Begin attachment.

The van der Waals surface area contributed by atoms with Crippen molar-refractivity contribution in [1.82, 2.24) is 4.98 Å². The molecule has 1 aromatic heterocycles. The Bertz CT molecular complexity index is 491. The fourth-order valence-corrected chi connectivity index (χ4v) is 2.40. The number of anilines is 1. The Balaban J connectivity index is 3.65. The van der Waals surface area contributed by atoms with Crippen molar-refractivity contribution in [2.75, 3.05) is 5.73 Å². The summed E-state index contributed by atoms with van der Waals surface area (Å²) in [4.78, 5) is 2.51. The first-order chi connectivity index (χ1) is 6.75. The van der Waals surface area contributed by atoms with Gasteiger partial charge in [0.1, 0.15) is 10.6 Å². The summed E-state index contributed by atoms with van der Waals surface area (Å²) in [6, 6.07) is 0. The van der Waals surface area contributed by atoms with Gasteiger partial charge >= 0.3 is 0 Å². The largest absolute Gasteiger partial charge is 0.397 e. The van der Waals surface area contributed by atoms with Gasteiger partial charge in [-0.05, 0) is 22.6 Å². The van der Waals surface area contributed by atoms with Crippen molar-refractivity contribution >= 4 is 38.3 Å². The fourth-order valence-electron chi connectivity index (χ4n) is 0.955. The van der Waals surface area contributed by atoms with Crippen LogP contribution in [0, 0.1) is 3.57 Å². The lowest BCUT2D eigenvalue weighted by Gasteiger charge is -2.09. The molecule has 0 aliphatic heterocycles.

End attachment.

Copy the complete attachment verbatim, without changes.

The van der Waals surface area contributed by atoms with Crippen molar-refractivity contribution in [1.82, 2.24) is 4.98 Å². The molecule has 1 aromatic heterocycles. The Bertz CT molecular complexity index is 491. The fourth-order valence-corrected chi connectivity index (χ4v) is 2.40. The number of anilines is 1. The Balaban J connectivity index is 3.65. The van der Waals surface area contributed by atoms with Crippen molar-refractivity contribution in [2.75, 3.05) is 5.73 Å². The summed E-state index contributed by atoms with van der Waals surface area (Å²) in [4.78, 5) is 2.51. The first-order chi connectivity index (χ1) is 6.75. The van der Waals surface area contributed by atoms with Gasteiger partial charge in [0.1, 0.15) is 10.6 Å². The summed E-state index contributed by atoms with van der Waals surface area (Å²) in [6, 6.07) is 0. The van der Waals surface area contributed by atoms with Gasteiger partial charge >= 0.3 is 0 Å². The largest absolute Gasteiger partial charge is 0.397 e. The van der Waals surface area contributed by atoms with Gasteiger partial charge in [-0.05, 0) is 22.6 Å². The van der Waals surface area contributed by atoms with Crippen molar-refractivity contribution >= 4 is 38.3 Å². The fourth-order valence-electron chi connectivity index (χ4n) is 0.955. The van der Waals surface area contributed by atoms with Crippen LogP contribution in [0, 0.1) is 3.57 Å². The lowest BCUT2D eigenvalue weighted by Gasteiger charge is -2.09. The molecule has 0 aliphatic heterocycles.